Temas Especiales

04 de Mar de 2021

Nacional

World Briefs

WASHINGTON – Federal health officials on Thursday ordered dozens of imported foods from China held at the border as possible health risk...

WASHINGTON – Federal health officials on Thursday ordered dozens of imported foods from China held at the border as possible health risks. Most are ethnic treats, including snacks, drinks and chocolates.

It's unusual for the Food and Drug Administration to put such a broad hold on goods from an entire country, not just a few rogue manufacturers. The order, which covers products made with milk, is a precaution to keep out foods contaminated with the industrial chemical melamine, which can cause serious kidney problems.

"Most of the products we are talking about are finished products like cookies, cakes and candies. The impact will be for various ethnic communities looking for specific products."said Steve Solomon, a senior FDA enforcement official.

PESHAWAR, Pakistan – Armed men kidnapped an Iranian diplomat Thursday in Pakistan's northwest, a day after the slaying of an American aid worker — heightening fears that Islamic militants are hunting down foreigners.

The Iranian and his Pakistani bodyguard were driving over a narrow bridge in Peshawar when two gunmen blocked their way with a car and opened fire, said a police investigator who cited a witness. The attackers killed the guard and fled with the diplomat.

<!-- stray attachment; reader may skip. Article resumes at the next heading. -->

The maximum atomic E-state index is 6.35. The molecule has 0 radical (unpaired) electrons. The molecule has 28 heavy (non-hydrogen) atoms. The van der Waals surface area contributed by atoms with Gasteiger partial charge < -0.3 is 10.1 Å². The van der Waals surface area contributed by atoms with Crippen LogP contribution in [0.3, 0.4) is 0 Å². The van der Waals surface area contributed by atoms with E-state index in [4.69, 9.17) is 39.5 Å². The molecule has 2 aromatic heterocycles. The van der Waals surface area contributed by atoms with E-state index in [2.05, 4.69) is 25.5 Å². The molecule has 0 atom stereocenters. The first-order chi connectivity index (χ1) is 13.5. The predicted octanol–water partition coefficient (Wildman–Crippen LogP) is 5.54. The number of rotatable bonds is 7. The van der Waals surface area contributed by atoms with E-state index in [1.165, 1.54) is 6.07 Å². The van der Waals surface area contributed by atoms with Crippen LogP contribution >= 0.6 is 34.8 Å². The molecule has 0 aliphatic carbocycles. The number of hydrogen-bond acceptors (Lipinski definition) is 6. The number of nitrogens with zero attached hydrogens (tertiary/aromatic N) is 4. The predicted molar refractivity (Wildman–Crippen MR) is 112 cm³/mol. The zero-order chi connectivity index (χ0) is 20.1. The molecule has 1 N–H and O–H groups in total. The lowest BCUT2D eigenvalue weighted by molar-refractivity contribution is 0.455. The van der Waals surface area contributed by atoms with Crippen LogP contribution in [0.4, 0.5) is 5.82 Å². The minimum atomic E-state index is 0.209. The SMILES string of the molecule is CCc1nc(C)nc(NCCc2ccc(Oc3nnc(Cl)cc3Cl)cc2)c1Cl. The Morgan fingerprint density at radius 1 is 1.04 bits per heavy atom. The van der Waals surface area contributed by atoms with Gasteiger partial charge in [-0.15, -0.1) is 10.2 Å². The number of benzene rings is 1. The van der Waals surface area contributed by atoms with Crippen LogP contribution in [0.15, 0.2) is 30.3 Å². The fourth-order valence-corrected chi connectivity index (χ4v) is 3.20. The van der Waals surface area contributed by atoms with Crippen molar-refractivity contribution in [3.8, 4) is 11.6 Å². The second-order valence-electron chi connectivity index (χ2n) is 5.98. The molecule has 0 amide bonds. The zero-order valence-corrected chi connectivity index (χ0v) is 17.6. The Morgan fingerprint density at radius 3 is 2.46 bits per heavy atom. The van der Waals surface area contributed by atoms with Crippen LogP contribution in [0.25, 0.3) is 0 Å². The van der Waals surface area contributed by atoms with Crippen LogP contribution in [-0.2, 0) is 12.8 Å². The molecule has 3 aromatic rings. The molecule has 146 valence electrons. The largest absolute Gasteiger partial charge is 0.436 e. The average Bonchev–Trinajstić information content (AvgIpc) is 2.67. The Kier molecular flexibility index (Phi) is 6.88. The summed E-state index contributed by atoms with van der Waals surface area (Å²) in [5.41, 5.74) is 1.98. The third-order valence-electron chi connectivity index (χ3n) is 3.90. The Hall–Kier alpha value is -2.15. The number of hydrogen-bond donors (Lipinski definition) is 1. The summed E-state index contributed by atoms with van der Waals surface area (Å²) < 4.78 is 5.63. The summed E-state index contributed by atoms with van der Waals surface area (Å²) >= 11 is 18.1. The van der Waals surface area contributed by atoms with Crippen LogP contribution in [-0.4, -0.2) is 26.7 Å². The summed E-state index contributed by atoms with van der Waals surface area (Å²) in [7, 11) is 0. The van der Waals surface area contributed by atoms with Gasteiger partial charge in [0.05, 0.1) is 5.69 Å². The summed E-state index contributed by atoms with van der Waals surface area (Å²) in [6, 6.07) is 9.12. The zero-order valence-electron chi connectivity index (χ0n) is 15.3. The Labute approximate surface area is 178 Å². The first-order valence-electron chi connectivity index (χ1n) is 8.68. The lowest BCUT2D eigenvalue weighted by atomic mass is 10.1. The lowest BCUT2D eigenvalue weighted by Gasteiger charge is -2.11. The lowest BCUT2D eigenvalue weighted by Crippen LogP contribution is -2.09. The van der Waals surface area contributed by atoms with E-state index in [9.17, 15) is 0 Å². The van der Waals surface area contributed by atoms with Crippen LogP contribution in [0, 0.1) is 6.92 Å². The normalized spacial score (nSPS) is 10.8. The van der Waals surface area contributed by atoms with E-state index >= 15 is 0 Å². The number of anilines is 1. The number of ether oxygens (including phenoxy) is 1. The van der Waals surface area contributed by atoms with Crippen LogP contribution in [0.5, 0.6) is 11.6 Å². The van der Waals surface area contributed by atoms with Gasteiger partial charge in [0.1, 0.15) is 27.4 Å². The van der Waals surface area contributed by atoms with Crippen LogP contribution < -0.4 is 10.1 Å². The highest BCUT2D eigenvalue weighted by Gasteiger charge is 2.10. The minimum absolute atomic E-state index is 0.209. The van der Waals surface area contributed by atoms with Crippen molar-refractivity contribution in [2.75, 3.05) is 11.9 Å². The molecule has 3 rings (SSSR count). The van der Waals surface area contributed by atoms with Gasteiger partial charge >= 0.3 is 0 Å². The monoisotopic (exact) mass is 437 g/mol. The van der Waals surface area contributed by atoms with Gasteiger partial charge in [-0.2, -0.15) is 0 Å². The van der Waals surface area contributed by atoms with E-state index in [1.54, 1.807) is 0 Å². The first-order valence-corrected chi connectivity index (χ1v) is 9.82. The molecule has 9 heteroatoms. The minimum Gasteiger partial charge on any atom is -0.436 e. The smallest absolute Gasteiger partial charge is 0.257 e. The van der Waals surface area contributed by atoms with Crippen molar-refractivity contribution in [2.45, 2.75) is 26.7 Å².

On Wednesday, gunmen shot and killed American aid worker Stephen Vance as he was traveling to work in Peshawar, a vital city for both the government and aid agencies where security has dramatically crumbled.

In the 1980s, Peshawar was a hub for U.S.-backed guerrillas fighting Soviet troops in neighboring Afghanistan, some of whom went on to form the Taliban.

BAGHDAD – Iraq aims to triple oil exports to six million barrels a day in 10 years, earmarking two billion dollars to start increasing capacity, Finance Minister Baqer Jabr Solagh told AFP.

"We are allocating about two billion dollars to the oil ministry in the 2009 budget in order to start increasing capacity in this sector," Solagh said in an interview on Wednesday.

"From my view, we need to increase our exports at least to what they were in the 1980s, when we exported 3.4 million barrels a day," he said.

"The ministry of oil has a plan, and the minister came to the cabinet and... said they will increase (exports) to six million barrels per day in 10 years."

Current production stands at some 2.4 million bpd, of which two million are exported.

Solagh pointed out that the oil industry's infrastructure and technology are woefully inadequate, however, and that the aid of foreign companies will be necessary.